Genghis Khan, rose to the Afsharid throne and proclaimed himself the Shah in 1736. His disagreement with Roshan Akhtar came after Nadir’s request for support in his wars against the Afghans was not acted upon to his satisfaction by Roshan. When Muhammed Shah Roshan demurred, Nader decided to attack Delhi, after subduing the Afghans. He defeated Roshan Shah at the Battle of Karnal on 13 February 1739 and later occupied Delhi. A rumor that Nadir Shah was murdered, destroyed the short period of peace as it infuriated the conqueror and in the resulting Persian carnage, thousands were massacred in Delhi and Agra. Roshan begged for mercy and as compensation handed over the keys to the Mughal treasury. Nadir's soldiers ransacked Delhi and left in May (59 days later) taking with them the Jewelled throne, the Kohinoor, the Darya ye Noor, thousands of elephants, horses and camels, all loaded with the booty they had collected (interestingly the long Persian column’s rear was frequently looted by others during the march). The plunder carted out from India was so rich and it is said that Nadir stopped taxation in Iran for a period of three years following his return.

The Mughals were battered, never to recover again and the fabulous throne went the way of the Kohinoor, to Persia. That was how the throne landed up in Tehran, as booty from Nader’s loot of Delhi. The marble base or the platform on which the throne stood remained in Delhi, where one can still see it.

The Mughal chronicler recorded otherwise - Muhammad Mushin Sadiki, In his Jauhar i Samsam (1789), stated that the throne was instead, presented to the Persian conqueror: 'His Majesty bestowed on Nadir Shah, with his own munificent hand, as a parting present, the Peacock Throne, in which was set a ruby upwards of a glrik: (three finger’s breadth) in width, and nearly two in length, which was commonly called Khiraj i alam or "tribute of the world."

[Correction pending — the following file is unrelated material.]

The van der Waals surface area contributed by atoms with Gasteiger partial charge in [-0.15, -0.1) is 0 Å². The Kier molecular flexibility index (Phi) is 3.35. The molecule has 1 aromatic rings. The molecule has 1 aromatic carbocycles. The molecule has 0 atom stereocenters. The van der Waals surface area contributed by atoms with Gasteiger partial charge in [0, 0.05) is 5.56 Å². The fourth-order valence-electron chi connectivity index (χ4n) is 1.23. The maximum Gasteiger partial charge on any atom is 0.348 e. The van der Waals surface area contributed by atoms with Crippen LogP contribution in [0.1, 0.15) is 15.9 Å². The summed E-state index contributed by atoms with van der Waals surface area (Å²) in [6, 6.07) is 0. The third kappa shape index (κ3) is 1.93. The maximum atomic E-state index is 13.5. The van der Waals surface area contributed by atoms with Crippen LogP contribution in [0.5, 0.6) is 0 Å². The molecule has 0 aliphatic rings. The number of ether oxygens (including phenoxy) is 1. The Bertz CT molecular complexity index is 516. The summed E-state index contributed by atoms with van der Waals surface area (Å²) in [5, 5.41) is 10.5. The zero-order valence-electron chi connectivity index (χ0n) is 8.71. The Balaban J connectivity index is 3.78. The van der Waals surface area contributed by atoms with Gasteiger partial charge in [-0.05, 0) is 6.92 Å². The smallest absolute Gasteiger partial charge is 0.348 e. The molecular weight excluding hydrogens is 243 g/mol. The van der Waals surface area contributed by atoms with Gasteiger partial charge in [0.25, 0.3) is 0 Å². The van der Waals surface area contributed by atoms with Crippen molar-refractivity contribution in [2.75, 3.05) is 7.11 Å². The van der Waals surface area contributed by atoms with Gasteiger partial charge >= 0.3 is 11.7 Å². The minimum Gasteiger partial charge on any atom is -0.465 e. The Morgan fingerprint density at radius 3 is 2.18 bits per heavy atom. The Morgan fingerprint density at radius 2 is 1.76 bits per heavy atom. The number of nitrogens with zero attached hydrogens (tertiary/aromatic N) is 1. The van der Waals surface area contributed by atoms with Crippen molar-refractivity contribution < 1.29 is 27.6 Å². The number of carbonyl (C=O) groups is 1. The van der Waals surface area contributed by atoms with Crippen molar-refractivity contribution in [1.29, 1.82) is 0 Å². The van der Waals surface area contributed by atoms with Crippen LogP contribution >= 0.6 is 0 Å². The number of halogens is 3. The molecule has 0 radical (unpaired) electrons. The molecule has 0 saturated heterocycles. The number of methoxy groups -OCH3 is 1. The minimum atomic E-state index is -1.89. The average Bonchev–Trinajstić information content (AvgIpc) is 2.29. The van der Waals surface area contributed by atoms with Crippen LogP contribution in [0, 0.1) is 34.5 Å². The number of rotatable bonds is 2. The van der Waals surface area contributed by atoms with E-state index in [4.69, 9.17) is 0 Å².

Whatever happened to it in Persia? The cushions that warmed Shajehan’s bottom warmed those of Nadir for the next nine years. In fact using some of the looted jewels, he made a second throne, the Takht-i-naderi Let me now use the fine accounts of AVW Jackson who visited the Shah’s palace and look at the picture of the throne below, comparing it with the original.

The throne itself, which now graces the audience hall of the Persian ShahanShah, or 'King of Kings,' is a magnificent work of art, sumptuous in the extreme. It is a jeweled platform, sometimes compared to a 'field bed,' about four feet high and five by eight feet in area, resting on six massive legs with four additional supports, and mounted by a double step. A heavy railing, decorated with metal knobs and finials, emboxes the rug-bedecked seat, and rises at the rear to form an elevated back against which the Shah sits in Oriental fashion, supported by a bolster cushion and surrounded by pillows. The rich incrustation of jewels, the highly ornate character of the lacquer work, and the delicacy of the traceries and arabesque designs impart to the throne an exquisiteness of finish and beauty that is quite its own.


Lord Curzon has brought forward strong arguments to show that this seat of sovereignty in the